This last trip had an interesting twist: I left with all non-fiction.
One of these non-fiction books was Gifts of the Crow, by John Marzluff and Tony Angell. It is dissertation on the nature of corvids–crows, ravens, jays, magpies, etc.–and through the use of anecdotes and field studies, it illustrates how intelligent these birds are, and how many analogues exist between their behavior and ours.
Marzluff is a veteran ornithological biologist and Professor of Wildlife Science at the University of Washington, here in Seattle. Angell is an illustrator whose line drawings accompany the text, and whose schematics of the corvid brain and anatomy fill the appendices. Let’s face it: these guys know their stuff.
It’s an intriguing subject for me. Ravens and crows are strong spiritual icons both here in the Pacific Northwest, and throughout the Native American cultures I studied for the novels of my Fallen Cloud Saga. Personally, blue jays (like the Steller’s jays that come to my deck and jeer at me until I give them some peanuts) are among my favorite birds. I’ve often noted how adaptable, how intelligent these birds seem to be. Their behavior always seemed to be a step more advanced than the other birds that frequent our back garden. In short, when I regarded the crows and jays that live around me, I often felt that there was someone in those birds, regarding me in return.
I found much to like in this book, but overall I was disappointed.
I never expect wonderful prose in non-fiction books, especially when written by scientists, and in that way Gifts of the Crow fulfilled my predictions. The language is clear and unfussy–a good thing in a book on any scientific subject–but when the authors tried to “write purdy” and paint a more literary picture, they only tripped over clichés and old saws. Thankfully, they didn’t try to do this often, and it did not detract from the book as a whole. There’s also the clumsy way the authors referred to themselves, mixing the first-person “we” with the third person “John,” sometimes in the same sentence. While grammatically correct, it was clunky and put me off the pace.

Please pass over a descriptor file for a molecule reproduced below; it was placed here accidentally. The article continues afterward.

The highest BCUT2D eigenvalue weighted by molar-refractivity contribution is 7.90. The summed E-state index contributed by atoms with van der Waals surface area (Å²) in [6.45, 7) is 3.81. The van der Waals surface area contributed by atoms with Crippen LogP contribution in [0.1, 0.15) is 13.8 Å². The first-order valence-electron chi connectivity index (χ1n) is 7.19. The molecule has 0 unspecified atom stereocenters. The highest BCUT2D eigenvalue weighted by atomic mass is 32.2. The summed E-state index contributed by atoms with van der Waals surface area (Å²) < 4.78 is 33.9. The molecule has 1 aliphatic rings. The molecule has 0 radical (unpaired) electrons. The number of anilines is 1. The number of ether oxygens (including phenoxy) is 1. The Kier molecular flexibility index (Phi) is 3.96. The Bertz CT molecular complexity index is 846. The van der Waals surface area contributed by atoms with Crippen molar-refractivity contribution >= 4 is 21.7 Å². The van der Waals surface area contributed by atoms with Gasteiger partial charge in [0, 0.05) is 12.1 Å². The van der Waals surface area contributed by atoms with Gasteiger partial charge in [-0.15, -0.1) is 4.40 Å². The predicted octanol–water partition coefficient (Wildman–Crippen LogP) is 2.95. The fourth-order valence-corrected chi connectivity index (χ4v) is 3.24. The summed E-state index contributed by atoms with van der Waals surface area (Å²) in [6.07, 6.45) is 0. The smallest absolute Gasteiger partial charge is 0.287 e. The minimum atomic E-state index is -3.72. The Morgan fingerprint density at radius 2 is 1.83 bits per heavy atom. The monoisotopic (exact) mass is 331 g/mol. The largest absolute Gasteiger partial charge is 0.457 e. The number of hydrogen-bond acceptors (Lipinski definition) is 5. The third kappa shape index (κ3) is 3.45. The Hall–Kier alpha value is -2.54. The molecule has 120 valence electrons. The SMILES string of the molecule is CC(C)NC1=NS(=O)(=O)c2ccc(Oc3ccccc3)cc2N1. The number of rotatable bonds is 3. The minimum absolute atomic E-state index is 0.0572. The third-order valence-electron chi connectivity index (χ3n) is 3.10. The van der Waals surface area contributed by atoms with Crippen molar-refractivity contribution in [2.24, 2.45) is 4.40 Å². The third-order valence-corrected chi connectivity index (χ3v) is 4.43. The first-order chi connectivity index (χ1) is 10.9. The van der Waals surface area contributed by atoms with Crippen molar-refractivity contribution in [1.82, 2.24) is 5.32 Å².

But these stylistic items were small annoyances, easily forgotten when the authors got into their subject matter.
And that subject matter is corvid behavior. The chapters of the book are each dedicated to behaviors we normally associate with humans and so-called “higher order” animals, not with birds. Chapters such as “Language,” “Insight,” and “Frolic” set us up for a shift in our perceptions of these birds, and indeed, the evidence the authors present does so with ease. Through extensive use of anecdotes, submitted and collected over decades of research, the authors show us how this remarkable family of birds not only behave like we do, but in fact think like we do. With experimental evidence and clear, understandable language, they explain and interpret the observations, taking us through their analysis of the results step by step. While obviously impressed with these birds, the authors don’t let their emotions cloud their scientific judgment, questioning everything about each anecdote, including “Are they pulling our chain?”